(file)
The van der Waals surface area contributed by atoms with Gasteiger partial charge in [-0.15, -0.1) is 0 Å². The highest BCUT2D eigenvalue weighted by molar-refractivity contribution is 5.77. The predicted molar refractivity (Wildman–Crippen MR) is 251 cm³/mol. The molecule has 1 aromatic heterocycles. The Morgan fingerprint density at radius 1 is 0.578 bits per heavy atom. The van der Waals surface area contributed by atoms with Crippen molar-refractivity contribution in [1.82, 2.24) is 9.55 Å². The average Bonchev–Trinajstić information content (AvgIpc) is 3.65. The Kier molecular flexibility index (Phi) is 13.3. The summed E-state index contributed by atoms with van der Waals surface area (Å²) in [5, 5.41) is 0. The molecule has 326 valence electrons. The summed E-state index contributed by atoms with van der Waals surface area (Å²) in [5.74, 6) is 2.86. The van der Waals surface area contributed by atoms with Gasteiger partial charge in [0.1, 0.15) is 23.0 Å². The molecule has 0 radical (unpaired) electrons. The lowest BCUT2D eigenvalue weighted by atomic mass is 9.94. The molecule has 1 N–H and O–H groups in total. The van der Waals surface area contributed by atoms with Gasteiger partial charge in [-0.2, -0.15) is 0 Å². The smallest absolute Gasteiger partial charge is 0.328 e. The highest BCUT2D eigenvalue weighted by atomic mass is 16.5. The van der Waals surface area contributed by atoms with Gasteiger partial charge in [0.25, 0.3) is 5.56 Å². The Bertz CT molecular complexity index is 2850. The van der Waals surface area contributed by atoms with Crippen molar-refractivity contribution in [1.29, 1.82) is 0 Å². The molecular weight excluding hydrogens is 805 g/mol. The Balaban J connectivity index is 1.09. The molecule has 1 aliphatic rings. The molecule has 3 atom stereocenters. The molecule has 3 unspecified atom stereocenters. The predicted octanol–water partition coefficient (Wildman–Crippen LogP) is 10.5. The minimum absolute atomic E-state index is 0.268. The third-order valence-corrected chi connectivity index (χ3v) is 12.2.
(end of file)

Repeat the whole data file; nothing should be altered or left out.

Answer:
The van der Waals surface area contributed by atoms with Gasteiger partial charge in [-0.15, -0.1) is 0 Å². The highest BCUT2D eigenvalue weighted by molar-refractivity contribution is 5.77. The predicted molar refractivity (Wildman–Crippen MR) is 251 cm³/mol. The molecule has 1 aromatic heterocycles. The Morgan fingerprint density at radius 1 is 0.578 bits per heavy atom. The van der Waals surface area contributed by atoms with Crippen molar-refractivity contribution in [1.82, 2.24) is 9.55 Å². The average Bonchev–Trinajstić information content (AvgIpc) is 3.65. The Kier molecular flexibility index (Phi) is 13.3. The summed E-state index contributed by atoms with van der Waals surface area (Å²) in [5, 5.41) is 0. The molecule has 326 valence electrons. The summed E-state index contributed by atoms with van der Waals surface area (Å²) in [5.74, 6) is 2.86. The van der Waals surface area contributed by atoms with Gasteiger partial charge in [0.1, 0.15) is 23.0 Å². The molecule has 0 radical (unpaired) electrons. The lowest BCUT2D eigenvalue weighted by atomic mass is 9.94. The molecule has 1 N–H and O–H groups in total. The van der Waals surface area contributed by atoms with Gasteiger partial charge in [-0.2, -0.15) is 0 Å². The smallest absolute Gasteiger partial charge is 0.328 e. The highest BCUT2D eigenvalue weighted by atomic mass is 16.5. The van der Waals surface area contributed by atoms with Gasteiger partial charge in [0.25, 0.3) is 5.56 Å². The Bertz CT molecular complexity index is 2850. The van der Waals surface area contributed by atoms with Crippen molar-refractivity contribution in [1.29, 1.82) is 0 Å². The molecular weight excluding hydrogens is 805 g/mol. The Balaban J connectivity index is 1.09. The molecule has 1 aliphatic rings. The molecule has 3 atom stereocenters. The molecule has 3 unspecified atom stereocenters. The predicted octanol–water partition coefficient (Wildman–Crippen LogP) is 10.5. The minimum absolute atomic E-state index is 0.268. The third-order valence-corrected chi connectivity index (χ3v) is 12.2.